Hodgkin's lymphoma is a lymphoid tumour that represents about 1% of all de novo neoplasms occurring every year worldwide. Its diagnosis is based on the identification of characteristic neoplastic cells within an inflammatory milieu. Molecular studies have shown that most, if not all cases, belong to the same clonal population, which is derived from peripheral B-cells. The relevance of Epstein-Barr virus infection at least in a proportion of patients was also demonstrated. The REAL/WHO classification recognizes a basic distinction between nodular lymphocyte predominance HL (NLPHL) and classic HL (CHL), reflecting the differences in clinical presentation, behavior, morphology, phenotype, molecular features as well as in the composition of their cellular background. CHL has been classified into four subtypes: lymphocyte rich, nodular sclerosing, mixed cellularity and lymphocyte depleted. Despite its well known histological and clinical features, Hodgkin's lymphoma (HL) has recently been the object of intense research activity, leading to a better understanding of its phenotype, molecular characteristics and possible mechanisms of lymphomagenesis.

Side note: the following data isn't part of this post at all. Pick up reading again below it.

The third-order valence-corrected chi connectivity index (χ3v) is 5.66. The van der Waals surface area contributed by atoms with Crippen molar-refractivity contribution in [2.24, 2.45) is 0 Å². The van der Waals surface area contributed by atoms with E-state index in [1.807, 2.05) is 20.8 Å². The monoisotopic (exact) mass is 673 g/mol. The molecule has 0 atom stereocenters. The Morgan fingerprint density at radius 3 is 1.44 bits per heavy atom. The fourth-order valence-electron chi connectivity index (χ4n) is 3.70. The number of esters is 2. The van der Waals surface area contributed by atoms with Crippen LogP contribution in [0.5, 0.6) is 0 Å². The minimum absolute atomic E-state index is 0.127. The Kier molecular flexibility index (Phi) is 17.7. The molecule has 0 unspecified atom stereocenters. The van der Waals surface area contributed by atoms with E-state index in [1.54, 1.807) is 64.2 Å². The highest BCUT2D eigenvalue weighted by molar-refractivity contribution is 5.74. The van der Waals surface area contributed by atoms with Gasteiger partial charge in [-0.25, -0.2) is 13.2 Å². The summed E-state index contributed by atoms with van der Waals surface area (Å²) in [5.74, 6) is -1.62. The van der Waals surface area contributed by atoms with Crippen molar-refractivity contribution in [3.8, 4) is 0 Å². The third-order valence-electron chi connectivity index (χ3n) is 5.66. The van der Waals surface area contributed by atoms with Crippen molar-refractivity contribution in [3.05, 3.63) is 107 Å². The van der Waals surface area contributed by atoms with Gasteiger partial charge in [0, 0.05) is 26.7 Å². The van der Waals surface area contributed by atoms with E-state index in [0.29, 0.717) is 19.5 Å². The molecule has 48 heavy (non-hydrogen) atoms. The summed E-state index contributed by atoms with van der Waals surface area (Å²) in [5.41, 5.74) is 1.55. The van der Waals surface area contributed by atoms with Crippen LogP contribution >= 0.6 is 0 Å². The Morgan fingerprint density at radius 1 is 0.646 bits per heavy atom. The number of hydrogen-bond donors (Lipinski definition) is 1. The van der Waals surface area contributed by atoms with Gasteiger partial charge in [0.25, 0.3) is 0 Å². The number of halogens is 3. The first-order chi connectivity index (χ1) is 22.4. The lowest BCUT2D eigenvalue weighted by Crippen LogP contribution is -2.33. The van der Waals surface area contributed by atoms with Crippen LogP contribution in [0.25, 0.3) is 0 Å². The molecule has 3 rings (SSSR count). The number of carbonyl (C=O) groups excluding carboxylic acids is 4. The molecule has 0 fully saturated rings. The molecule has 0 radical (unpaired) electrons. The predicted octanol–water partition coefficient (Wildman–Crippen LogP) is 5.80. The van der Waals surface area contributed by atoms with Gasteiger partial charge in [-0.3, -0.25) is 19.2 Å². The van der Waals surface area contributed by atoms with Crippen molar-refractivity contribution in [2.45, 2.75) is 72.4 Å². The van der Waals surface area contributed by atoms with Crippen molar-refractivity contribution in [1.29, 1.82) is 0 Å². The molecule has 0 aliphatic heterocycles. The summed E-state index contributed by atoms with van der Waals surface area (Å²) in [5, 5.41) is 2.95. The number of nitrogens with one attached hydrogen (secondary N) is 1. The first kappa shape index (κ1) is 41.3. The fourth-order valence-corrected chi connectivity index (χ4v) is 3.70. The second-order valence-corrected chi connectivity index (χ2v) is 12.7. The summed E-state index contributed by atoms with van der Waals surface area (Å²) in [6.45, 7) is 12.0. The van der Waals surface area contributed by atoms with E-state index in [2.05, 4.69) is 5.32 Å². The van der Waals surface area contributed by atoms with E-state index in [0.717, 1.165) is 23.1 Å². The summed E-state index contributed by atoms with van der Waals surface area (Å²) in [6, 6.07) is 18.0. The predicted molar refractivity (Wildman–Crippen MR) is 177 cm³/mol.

|Journal||Mediterranean Journal of Hematology and Infectious Diseases|
|Publication status||Published - 2014|
ASJC Scopus subject areas
- Infectious Diseases